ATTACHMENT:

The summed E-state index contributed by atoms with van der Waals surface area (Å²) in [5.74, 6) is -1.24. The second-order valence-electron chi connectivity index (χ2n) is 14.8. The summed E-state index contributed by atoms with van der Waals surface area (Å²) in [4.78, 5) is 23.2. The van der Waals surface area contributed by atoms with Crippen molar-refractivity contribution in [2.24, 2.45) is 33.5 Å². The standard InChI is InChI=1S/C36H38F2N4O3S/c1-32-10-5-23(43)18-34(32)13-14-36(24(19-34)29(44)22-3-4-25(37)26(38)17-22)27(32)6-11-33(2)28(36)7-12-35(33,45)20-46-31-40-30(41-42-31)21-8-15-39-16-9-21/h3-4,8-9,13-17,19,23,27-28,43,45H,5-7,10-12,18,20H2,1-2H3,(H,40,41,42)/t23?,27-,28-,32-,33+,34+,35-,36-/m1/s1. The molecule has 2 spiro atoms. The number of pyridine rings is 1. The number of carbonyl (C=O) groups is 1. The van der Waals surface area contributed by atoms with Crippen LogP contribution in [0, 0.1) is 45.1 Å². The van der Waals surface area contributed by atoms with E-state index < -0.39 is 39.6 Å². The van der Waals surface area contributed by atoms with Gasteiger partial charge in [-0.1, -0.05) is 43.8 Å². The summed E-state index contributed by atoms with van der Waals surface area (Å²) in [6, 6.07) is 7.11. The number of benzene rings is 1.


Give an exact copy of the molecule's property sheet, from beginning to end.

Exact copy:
The summed E-state index contributed by atoms with van der Waals surface area (Å²) in [5.74, 6) is -1.24. The second-order valence-electron chi connectivity index (χ2n) is 14.8. The summed E-state index contributed by atoms with van der Waals surface area (Å²) in [4.78, 5) is 23.2. The van der Waals surface area contributed by atoms with Crippen molar-refractivity contribution in [2.24, 2.45) is 33.5 Å². The standard InChI is InChI=1S/C36H38F2N4O3S/c1-32-10-5-23(43)18-34(32)13-14-36(24(19-34)29(44)22-3-4-25(37)26(38)17-22)27(32)6-11-33(2)28(36)7-12-35(33,45)20-46-31-40-30(41-42-31)21-8-15-39-16-9-21/h3-4,8-9,13-17,19,23,27-28,43,45H,5-7,10-12,18,20H2,1-2H3,(H,40,41,42)/t23?,27-,28-,32-,33+,34+,35-,36-/m1/s1. The molecule has 2 spiro atoms. The number of pyridine rings is 1. The number of carbonyl (C=O) groups is 1. The van der Waals surface area contributed by atoms with Crippen LogP contribution in [0, 0.1) is 45.1 Å². The van der Waals surface area contributed by atoms with E-state index < -0.39 is 39.6 Å². The van der Waals surface area contributed by atoms with Gasteiger partial charge in [-0.1, -0.05) is 43.8 Å². The summed E-state index contributed by atoms with van der Waals surface area (Å²) in [6, 6.07) is 7.11. The number of benzene rings is 1.